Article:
*176 Q. What are the effects of Confirmation? A. The effects of Confirmation are an increase of sanctifying grace, the strengthening of our faith, and the gifts of the Holy Ghost.
"Increase," because we must be in a state of grace, that is, having already sanctifying grace in our souls when we receive Confirmation. "Strengthening," so that we have no doubt about the doctrines we believe.
Some know the will of God—what they should do—but they have not the courage to follow the dictates of their conscience. For example, a person goes with bad company: the gift of knowledge will teach him that he should give it up; but the gift of fortitude will enable him to do what his conscience shows him to be right.
The devil is much wiser than we are, and has much more experience, being among the people of the world ever since the time of Adam—about 6,000 years. He could therefore easily deceive and overcome us if God Himself by the gift of counsel did not enable us to discover his tricks and expose his plots. When at times we are tempted, our conscience warns us, and if we follow the warning we shall escape the sin. Counsel tells us when persons or places are dangerous for our salvation.
"Mysteries," truths we could never know by reason, but only by the teaching of God; and the gift of understanding enables us to know better what His teaching means. The Apostles heard and knew what Our Lord taught, but they did not fully understand the whole meaning till the Holy Ghost had come.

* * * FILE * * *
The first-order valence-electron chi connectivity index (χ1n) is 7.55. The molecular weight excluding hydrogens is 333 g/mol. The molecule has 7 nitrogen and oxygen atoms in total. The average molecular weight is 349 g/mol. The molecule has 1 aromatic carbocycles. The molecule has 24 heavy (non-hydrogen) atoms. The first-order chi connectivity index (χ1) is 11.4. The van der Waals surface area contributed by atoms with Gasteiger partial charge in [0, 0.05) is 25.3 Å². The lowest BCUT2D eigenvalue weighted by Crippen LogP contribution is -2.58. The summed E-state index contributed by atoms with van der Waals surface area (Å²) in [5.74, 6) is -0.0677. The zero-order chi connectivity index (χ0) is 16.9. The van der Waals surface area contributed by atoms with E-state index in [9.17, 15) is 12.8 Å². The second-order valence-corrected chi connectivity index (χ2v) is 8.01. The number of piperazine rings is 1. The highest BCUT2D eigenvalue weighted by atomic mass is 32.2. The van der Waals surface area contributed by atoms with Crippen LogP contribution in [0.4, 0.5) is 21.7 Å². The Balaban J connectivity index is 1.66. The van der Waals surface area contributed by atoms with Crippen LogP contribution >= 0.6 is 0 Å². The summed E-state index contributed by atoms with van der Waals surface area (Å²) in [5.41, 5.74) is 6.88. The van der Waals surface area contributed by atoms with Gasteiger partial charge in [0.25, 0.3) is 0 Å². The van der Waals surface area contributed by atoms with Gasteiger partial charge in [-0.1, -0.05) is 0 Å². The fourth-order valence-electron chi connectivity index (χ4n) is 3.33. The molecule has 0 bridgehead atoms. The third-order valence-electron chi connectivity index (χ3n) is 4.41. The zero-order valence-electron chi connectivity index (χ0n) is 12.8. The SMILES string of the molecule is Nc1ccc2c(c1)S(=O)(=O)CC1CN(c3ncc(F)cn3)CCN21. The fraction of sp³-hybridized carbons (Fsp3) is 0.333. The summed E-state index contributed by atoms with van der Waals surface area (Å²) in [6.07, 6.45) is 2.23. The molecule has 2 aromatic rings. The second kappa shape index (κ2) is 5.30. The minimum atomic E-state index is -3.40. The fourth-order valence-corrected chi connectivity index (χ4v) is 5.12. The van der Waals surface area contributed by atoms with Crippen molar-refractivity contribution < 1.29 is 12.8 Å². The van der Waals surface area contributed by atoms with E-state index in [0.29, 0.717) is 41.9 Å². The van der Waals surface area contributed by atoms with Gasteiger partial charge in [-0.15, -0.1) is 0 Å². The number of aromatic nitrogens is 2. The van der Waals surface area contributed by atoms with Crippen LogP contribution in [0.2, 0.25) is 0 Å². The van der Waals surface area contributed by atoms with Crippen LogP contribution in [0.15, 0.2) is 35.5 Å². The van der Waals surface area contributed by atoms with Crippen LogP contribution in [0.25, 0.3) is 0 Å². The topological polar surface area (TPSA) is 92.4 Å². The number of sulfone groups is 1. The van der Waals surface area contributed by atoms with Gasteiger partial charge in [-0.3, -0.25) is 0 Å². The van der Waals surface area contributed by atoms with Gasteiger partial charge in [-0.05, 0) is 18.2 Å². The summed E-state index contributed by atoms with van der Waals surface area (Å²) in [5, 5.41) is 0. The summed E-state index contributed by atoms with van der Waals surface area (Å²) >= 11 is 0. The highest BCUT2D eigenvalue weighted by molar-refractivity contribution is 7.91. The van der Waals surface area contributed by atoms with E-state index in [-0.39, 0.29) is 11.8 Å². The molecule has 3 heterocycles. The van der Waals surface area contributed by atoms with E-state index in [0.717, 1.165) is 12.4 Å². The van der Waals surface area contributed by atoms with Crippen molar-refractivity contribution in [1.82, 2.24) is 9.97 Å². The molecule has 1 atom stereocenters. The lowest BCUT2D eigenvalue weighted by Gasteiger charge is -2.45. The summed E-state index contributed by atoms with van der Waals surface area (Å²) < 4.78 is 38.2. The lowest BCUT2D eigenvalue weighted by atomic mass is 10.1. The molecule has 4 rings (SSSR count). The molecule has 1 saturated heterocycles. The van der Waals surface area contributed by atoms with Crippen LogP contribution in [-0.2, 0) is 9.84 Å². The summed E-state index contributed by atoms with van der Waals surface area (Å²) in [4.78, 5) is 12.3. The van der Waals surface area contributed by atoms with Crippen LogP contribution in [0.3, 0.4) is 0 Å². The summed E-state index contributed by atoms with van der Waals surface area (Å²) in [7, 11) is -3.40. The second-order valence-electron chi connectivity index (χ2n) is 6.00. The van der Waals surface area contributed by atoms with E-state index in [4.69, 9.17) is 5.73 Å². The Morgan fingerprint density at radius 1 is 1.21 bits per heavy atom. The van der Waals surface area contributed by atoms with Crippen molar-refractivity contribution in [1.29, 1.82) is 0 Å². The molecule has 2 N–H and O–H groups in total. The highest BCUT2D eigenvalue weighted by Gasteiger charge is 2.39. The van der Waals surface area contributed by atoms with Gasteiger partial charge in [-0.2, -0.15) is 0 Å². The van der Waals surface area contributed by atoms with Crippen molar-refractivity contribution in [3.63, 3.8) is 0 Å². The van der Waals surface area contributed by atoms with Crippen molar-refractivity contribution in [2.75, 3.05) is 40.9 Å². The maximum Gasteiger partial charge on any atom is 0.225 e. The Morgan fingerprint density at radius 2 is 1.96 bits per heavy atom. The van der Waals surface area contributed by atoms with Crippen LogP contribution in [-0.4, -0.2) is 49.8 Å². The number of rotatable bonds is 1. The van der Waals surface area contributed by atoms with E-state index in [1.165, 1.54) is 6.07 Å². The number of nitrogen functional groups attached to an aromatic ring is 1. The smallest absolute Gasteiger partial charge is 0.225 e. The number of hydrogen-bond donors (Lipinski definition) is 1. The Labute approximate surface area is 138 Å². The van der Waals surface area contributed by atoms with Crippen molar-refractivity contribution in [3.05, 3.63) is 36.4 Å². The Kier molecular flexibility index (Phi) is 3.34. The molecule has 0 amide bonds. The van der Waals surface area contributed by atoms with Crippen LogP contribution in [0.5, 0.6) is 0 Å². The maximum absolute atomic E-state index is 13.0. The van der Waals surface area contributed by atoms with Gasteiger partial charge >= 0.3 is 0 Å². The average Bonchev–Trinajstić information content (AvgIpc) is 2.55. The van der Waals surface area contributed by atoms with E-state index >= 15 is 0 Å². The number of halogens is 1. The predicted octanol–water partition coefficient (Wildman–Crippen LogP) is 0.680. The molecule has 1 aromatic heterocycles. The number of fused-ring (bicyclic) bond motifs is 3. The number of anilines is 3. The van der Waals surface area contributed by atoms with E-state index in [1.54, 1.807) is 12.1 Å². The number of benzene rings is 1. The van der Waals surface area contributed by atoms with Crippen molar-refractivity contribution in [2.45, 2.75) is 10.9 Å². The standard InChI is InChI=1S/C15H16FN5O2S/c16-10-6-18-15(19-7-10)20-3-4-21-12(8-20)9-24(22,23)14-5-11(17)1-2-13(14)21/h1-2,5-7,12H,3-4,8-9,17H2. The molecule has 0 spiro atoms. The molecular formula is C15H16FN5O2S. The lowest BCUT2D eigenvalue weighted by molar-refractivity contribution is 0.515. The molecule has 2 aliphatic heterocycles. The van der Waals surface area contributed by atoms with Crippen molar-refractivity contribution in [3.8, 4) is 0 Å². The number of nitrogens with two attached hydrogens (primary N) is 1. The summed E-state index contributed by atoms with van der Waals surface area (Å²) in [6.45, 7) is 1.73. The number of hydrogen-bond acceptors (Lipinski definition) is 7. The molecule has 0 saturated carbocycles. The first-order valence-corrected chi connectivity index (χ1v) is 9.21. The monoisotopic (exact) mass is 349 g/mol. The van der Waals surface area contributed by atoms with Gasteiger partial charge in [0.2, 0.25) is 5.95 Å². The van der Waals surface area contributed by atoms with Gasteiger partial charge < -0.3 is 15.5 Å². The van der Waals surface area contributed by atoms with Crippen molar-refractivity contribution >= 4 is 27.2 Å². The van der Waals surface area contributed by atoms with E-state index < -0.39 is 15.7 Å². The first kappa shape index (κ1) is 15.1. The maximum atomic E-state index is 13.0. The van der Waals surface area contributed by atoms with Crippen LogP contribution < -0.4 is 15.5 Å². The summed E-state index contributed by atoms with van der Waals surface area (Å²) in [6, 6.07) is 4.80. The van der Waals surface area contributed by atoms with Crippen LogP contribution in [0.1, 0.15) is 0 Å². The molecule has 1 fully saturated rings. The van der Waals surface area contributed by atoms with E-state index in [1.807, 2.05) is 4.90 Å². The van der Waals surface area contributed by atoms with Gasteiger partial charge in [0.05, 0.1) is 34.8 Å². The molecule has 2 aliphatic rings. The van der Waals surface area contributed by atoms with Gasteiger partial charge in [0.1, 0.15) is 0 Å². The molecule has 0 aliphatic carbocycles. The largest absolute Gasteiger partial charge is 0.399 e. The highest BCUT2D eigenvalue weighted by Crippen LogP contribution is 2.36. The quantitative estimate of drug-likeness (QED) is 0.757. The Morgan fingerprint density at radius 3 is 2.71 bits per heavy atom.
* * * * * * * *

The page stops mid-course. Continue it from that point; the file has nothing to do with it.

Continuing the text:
(1) Blessed are the poor in spirit, for theirs is the kingdom of Heaven. (2) Blessed are the meek, for they shall possess the land. (3) Blessed are they that mourn, for they shall be comforted. (4) Blessed are they that hunger and thirst after justice, for they shall be filled. (5) Blessed are the merciful, for they shall obtain mercy. (6) Blessed are the clean of heart, for they shall see God. (7) Blessed are the peacemakers, for they shall be called the children of God. (8) Blessed are they that suffer persecution for justice' sake, for theirs is the kingdom of Heaven.
The beatitudes are part of a sermon Our Lord once preached to the people on the Mount. (Matt. 5). When Our Lord wished to preach, the Jews would not always allow Him to enter their synagogues or meeting houses; so He preached to the people in the open air. Sometimes He stood in a boat by the seashore; sometimes on a little hill, with the people standing or sitting near Him. Did you ever think how you would have acted if you lived at that time and were present when Our Lord preached? How anxious you would have been to get near to Him? How you would have pushed your way through the crowd and listened to every word? Why, then, do you sometimes pay so little attention in church or at instructions when the words of Our Lord are repeated to you? Our Lord instituted a Church which, as we know, is sometimes called the kingdom of Heaven. In this sermon He laid down the condition for being good subjects of His kingdom; that is, He gives the virtues we should practice to be good children of the Church. He tells us what rewards we shall have for practicing these virtues and leading a holy life: namely, God's grace and blessing in this world and everlasting glory in Heaven.